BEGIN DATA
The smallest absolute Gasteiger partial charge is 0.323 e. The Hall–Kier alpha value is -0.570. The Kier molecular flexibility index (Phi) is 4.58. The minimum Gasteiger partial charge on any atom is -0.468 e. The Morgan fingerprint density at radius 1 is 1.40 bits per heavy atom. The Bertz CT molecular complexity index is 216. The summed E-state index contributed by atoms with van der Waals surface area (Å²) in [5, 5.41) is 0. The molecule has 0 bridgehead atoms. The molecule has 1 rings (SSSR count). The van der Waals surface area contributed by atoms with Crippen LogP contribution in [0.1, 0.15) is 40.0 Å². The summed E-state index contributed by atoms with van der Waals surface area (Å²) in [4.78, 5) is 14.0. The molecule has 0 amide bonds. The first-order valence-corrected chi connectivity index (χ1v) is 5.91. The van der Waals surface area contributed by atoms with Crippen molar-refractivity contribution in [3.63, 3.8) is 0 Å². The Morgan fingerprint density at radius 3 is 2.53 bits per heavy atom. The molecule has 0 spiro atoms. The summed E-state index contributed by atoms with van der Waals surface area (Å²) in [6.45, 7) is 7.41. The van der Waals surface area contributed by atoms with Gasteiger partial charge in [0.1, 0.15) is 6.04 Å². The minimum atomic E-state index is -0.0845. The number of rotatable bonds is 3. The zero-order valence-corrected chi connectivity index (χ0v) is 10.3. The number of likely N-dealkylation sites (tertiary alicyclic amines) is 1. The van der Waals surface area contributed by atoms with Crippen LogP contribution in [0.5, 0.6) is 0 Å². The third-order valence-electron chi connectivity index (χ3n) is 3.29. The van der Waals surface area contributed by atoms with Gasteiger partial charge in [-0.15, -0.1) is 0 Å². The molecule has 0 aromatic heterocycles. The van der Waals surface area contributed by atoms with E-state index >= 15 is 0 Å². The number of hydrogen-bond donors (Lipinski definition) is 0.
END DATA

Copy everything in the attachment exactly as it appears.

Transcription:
The smallest absolute Gasteiger partial charge is 0.323 e. The Hall–Kier alpha value is -0.570. The Kier molecular flexibility index (Phi) is 4.58. The minimum Gasteiger partial charge on any atom is -0.468 e. The Morgan fingerprint density at radius 1 is 1.40 bits per heavy atom. The Bertz CT molecular complexity index is 216. The summed E-state index contributed by atoms with van der Waals surface area (Å²) in [5, 5.41) is 0. The molecule has 0 bridgehead atoms. The molecule has 1 rings (SSSR count). The van der Waals surface area contributed by atoms with Crippen LogP contribution in [0.1, 0.15) is 40.0 Å². The summed E-state index contributed by atoms with van der Waals surface area (Å²) in [4.78, 5) is 14.0. The molecule has 0 amide bonds. The first-order valence-corrected chi connectivity index (χ1v) is 5.91. The van der Waals surface area contributed by atoms with Crippen molar-refractivity contribution in [3.63, 3.8) is 0 Å². The Morgan fingerprint density at radius 3 is 2.53 bits per heavy atom. The molecule has 0 spiro atoms. The summed E-state index contributed by atoms with van der Waals surface area (Å²) in [6.45, 7) is 7.41. The van der Waals surface area contributed by atoms with Gasteiger partial charge in [0.1, 0.15) is 6.04 Å². The minimum atomic E-state index is -0.0845. The number of rotatable bonds is 3. The zero-order valence-corrected chi connectivity index (χ0v) is 10.3. The number of likely N-dealkylation sites (tertiary alicyclic amines) is 1. The van der Waals surface area contributed by atoms with Crippen LogP contribution in [0.5, 0.6) is 0 Å². The third-order valence-electron chi connectivity index (χ3n) is 3.29. The van der Waals surface area contributed by atoms with Gasteiger partial charge in [-0.15, -0.1) is 0 Å². The molecule has 0 aromatic heterocycles. The van der Waals surface area contributed by atoms with E-state index >= 15 is 0 Å². The number of hydrogen-bond donors (Lipinski definition) is 0.